Community Co-operatives – the way to go?

December 5th 2012

 Community co-operatives are the glue that holds our society together in Wales. The recent publishing of our “Community Co-operatives in Wales – Ordinary people doing extraordinary things” report highlights the importance of co-operatives within Welsh (and also international) society and they are becoming an increasingly popular way of running a business in Wales. However, they are not a new concept, with the first cooperatives dating as far back as the 1840s. In recent years, and especially since the conception of the Wales Co-operative Centre in 1982, there has been a significant rise in the number of operating co-operatives across the whole of Wales and it is now estimated that there are approximately 394 in existence today.   

It is worth noting that there are several different types of cooperative ranging from a consumer cooperative to a worker’s cooperative. However, our recent report focused solely on community cooperatives. The definition of a community cooperative can be found in the final report which was written by our director, Victoria Winckler. Essentially it is a:

“Business which provides a service or services to a particular neighborhood, village or town, and which has adopted the seven co-operative principles and values to guide their activities. These include being owned by and accountable to its members.”

So, my first job was to establish a list of as many community co-operatives in Wales who fitted the above description as possible and then request an interview with them or to ask them to fill in our online questionnaire. This focused on different aspects of the business ranging from when they were established to rating the impact they felt their co-operative had on the local community.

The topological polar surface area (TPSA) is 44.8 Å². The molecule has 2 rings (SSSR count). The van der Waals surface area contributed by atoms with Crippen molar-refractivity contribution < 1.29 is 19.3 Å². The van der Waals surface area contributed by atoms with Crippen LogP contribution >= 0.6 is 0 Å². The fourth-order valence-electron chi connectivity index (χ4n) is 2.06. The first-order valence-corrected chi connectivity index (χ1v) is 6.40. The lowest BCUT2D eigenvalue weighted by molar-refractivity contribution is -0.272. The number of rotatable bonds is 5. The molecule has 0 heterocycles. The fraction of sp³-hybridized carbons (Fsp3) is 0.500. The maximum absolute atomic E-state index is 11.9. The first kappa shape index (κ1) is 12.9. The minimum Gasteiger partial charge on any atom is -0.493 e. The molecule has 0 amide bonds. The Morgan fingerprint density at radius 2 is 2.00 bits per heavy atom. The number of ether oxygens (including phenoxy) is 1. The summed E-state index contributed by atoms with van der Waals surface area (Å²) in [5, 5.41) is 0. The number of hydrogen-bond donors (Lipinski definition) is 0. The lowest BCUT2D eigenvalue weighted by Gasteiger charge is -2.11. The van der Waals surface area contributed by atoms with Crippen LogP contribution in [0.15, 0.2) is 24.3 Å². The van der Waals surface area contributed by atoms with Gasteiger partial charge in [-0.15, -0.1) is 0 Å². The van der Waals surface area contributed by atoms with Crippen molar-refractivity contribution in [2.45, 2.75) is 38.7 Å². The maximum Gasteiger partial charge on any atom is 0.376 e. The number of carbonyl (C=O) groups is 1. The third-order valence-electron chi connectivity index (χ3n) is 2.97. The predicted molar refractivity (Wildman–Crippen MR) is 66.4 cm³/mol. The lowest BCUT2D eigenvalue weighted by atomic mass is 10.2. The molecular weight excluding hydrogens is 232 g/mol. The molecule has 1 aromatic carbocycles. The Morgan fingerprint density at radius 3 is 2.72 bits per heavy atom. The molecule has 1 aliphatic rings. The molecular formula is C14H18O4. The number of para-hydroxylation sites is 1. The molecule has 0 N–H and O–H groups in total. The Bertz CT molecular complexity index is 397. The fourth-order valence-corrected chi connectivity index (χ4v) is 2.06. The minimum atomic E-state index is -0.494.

What was most apparent about the interviews I conducted was the sense of pride that people felt about the work they had put in to their co-operative since it had been established. Understandably, people had encountered numerous problems along the road to setting up their co-operative, not least in financial terms but there was an overarching sense of optimism that the financial situation would improve over the next three years.

Responses to the question “What impact (if any) have you had on your community?” generally brought the most feedback with respondents often noting that without the existence of their co-operative, the community would be adversely affected. Time and time again, the situation for the local village was one where the co-operative was filling a gap in the market for a community shop or service that had otherwise been taken away. People had been left without community shops, independent green grocers, childcare facilities and other services in the community and the co-operative had been set up as a direct response to this.